the Roth biography is gonna fuck me up and I’m gonna be talking about it at probably exhaustive length both here and on the podcast and I thought, “Look: I own copies of all four of Bailey’s earlier books, lemme just read them in quick succession, gather some thoughts on his craft as a writer, so that when the Roth biography comes out I can talk about it on two fronts: what it reveals about Roth, and what it shows of Bailey’s craft.” Cuz I’m sure you can track a biographer’s stylistic development in the same way you can a novelist’s—especially when the biographer shows novelistic inclinations.

            I’ve just never tried it.

            Means I oughta say some critical stuff too and so here’s a quibble: we get probably six or seven points in A Tragic Honesty where Bailey tells us that Yates’s drinking gets “worse than ever,” or something to that effect–but there’s nothing to help us quantify the drinking, i.e. that maybe one of Yates’s neighbors at this time saw that he’d started taking his trash out three times a week instead of one, and that the bags all jangled and clacked in a bottlesome way.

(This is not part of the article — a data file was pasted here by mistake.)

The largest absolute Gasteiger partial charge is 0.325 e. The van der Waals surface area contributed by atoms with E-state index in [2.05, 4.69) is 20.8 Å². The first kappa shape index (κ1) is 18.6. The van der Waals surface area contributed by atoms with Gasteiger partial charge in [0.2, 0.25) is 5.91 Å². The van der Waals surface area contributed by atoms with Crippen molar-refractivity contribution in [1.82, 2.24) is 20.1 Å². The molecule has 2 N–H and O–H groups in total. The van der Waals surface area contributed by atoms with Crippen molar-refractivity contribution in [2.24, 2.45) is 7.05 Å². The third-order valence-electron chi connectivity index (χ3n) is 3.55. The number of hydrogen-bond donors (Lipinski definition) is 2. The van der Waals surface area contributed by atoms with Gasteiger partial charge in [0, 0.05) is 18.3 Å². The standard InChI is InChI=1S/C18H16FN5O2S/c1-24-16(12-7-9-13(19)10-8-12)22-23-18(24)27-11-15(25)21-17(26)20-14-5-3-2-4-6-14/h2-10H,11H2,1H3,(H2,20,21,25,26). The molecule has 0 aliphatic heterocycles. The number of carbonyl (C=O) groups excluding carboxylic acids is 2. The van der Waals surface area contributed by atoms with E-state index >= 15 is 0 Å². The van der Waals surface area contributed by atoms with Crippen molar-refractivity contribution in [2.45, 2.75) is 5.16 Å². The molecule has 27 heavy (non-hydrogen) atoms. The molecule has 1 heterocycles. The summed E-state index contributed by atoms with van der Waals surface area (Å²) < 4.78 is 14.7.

In a strident quest for fault, that’s all I got, is the fact that he never tells me how much Yates is drinking; and frankly, when I consider that criticism in the mirror, I wonder if it isn’t just an effort to contextualize my own drinking by comparison so that if someone makes a remark about what I’ve had on a given weeknight I can slap my Kindle and tell em, “Look:”

            Anyway, listen: you’re gonna get a Bailey post every few days until we get through all the books cuz frankly I’m kinda spazzing about checking the mail each day for the Roth bio and this is helping me pass the time.